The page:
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I'm trying to prove that every simple graph $G$ of girth $g(G)=5$ (length of smallest cycle), and minimum degree $\delta$, has at least $\delta^2 + 1$ vertices. I tried using induction on $\delta$ without any results, and also tried to apply the pigeonhole principle, to no avail.

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2 Answers 2

If you start from any vertex, it is connected to at least $\delta$ vertices. Each of those is connected to at least $\delta-1$ others. These are all distinct or you would have a 4 (or less)-cycle. $1+\delta+\delta(\delta-1)=\delta^2+1$. The pentagon and Petersen graph follow exactly this, then connect appropriate ones of the second tier of vertices.

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+1 Very neat. So can we say something like "with smallest cycle length $g$ and minimum degree $\delta$, there are at least $(\delta (\delta-1)^{(g-1)/2}-2)/(\delta-2)$ vertices if $g$ is odd, and $(\delta (\delta-1)^{g/2-1}+\delta-4)/(\delta-2)$ vertices if $g$ is even"? –  Henry Mar 14 '11 at 0:14
    
@Henry: I agree with the $g$ odd formula, but haven't checked the even one. –  Ross Millikan Mar 14 '11 at 0:33
    
The even expression was supposed to be the same as the previous odd expression, plus one for a single point needed to complete the minimum cycle. Thinking about it further, perhaps a lot more are needed. –  Henry Mar 14 '11 at 0:39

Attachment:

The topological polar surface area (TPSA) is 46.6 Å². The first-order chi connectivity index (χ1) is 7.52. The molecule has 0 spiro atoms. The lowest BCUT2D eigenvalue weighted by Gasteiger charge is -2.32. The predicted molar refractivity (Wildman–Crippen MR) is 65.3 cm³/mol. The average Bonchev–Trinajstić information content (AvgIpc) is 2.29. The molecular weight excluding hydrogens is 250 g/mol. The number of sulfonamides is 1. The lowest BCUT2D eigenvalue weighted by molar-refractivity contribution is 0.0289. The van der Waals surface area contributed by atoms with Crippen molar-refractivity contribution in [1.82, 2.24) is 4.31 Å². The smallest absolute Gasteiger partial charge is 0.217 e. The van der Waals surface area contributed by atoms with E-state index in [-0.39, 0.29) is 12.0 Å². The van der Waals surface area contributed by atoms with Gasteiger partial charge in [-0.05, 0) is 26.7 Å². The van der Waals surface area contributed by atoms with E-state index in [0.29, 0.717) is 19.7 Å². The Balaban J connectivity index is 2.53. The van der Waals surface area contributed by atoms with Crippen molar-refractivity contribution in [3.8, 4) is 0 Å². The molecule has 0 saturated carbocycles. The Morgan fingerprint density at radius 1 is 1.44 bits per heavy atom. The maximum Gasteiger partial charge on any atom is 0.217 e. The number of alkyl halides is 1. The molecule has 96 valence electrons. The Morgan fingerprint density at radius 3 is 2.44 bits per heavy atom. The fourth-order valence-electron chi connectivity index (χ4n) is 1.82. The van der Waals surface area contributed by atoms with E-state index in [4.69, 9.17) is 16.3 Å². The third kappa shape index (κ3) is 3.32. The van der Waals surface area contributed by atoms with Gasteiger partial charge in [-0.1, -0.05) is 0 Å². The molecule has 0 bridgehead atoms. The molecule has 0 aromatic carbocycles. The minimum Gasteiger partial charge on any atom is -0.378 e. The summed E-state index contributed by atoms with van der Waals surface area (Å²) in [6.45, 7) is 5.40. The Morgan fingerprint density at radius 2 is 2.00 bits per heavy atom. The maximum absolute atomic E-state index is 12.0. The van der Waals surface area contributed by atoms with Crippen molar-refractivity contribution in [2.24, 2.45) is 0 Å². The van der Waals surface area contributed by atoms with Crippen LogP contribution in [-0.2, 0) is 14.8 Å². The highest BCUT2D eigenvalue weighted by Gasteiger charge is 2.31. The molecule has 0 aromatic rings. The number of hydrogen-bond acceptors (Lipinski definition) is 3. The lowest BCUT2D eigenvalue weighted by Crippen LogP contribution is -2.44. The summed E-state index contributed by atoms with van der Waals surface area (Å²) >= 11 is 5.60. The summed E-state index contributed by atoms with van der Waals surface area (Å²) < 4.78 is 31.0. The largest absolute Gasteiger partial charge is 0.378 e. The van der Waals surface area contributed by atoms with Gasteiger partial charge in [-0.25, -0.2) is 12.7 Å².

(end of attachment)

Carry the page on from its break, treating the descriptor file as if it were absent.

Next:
Perhaps for even $g$ it is $2( (\delta-1)^{g/2}-1)/(\delta-2)$ –  Henry Mar 14 '11 at 0:55
    
For the even case, you have $\delta(\delta-1)^{g/2-2}$ vertices in the outer complete ring, each of which only has one inward connection. So we have $\delta(\delta-1)^{g/2-1}$ outward bound edges. But they could all go to one point if you want. So I think your first even case is correct, too. –  Ross Millikan Mar 14 '11 at 0:59

Suppose for a simple graph $G$, $g(G) = 5$ and $\delta(G)$ is the minimum degree. Suppose for contradiction that $G$ has $\delta^2$ vertices. You can probably use Menger's Theorem to come up with a contradiction.

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